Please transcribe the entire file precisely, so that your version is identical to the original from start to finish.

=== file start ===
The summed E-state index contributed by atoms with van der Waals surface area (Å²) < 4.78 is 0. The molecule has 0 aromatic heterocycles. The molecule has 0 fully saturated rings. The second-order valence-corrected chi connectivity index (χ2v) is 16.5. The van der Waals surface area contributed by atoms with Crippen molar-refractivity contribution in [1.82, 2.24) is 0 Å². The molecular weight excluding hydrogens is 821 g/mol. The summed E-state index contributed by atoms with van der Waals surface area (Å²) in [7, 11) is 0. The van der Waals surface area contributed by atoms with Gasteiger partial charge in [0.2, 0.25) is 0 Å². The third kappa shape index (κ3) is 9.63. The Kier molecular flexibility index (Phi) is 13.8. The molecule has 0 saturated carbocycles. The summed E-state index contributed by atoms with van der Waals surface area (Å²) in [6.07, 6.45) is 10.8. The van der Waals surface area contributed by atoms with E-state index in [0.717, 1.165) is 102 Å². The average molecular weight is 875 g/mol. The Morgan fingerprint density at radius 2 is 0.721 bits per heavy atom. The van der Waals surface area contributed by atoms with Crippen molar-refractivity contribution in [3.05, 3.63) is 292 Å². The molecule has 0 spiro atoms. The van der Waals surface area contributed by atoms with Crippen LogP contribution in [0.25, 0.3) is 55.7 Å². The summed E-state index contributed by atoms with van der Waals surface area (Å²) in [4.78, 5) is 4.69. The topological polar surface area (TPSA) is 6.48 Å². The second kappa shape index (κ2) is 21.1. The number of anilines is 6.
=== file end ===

The summed E-state index contributed by atoms with van der Waals surface area (Å²) < 4.78 is 0. The molecule has 0 aromatic heterocycles. The molecule has 0 fully saturated rings. The second-order valence-corrected chi connectivity index (χ2v) is 16.5. The van der Waals surface area contributed by atoms with Crippen molar-refractivity contribution in [1.82, 2.24) is 0 Å². The molecular weight excluding hydrogens is 821 g/mol. The summed E-state index contributed by atoms with van der Waals surface area (Å²) in [7, 11) is 0. The van der Waals surface area contributed by atoms with Gasteiger partial charge in [0.2, 0.25) is 0 Å². The third kappa shape index (κ3) is 9.63. The Kier molecular flexibility index (Phi) is 13.8. The molecule has 0 saturated carbocycles. The summed E-state index contributed by atoms with van der Waals surface area (Å²) in [6.07, 6.45) is 10.8. The van der Waals surface area contributed by atoms with E-state index in [0.717, 1.165) is 102 Å². The average molecular weight is 875 g/mol. The Morgan fingerprint density at radius 2 is 0.721 bits per heavy atom. The van der Waals surface area contributed by atoms with Crippen molar-refractivity contribution in [3.05, 3.63) is 292 Å². The molecule has 0 spiro atoms. The van der Waals surface area contributed by atoms with Crippen LogP contribution in [0.25, 0.3) is 55.7 Å². The summed E-state index contributed by atoms with van der Waals surface area (Å²) in [4.78, 5) is 4.69. The topological polar surface area (TPSA) is 6.48 Å². The second kappa shape index (κ2) is 21.1. The number of anilines is 6.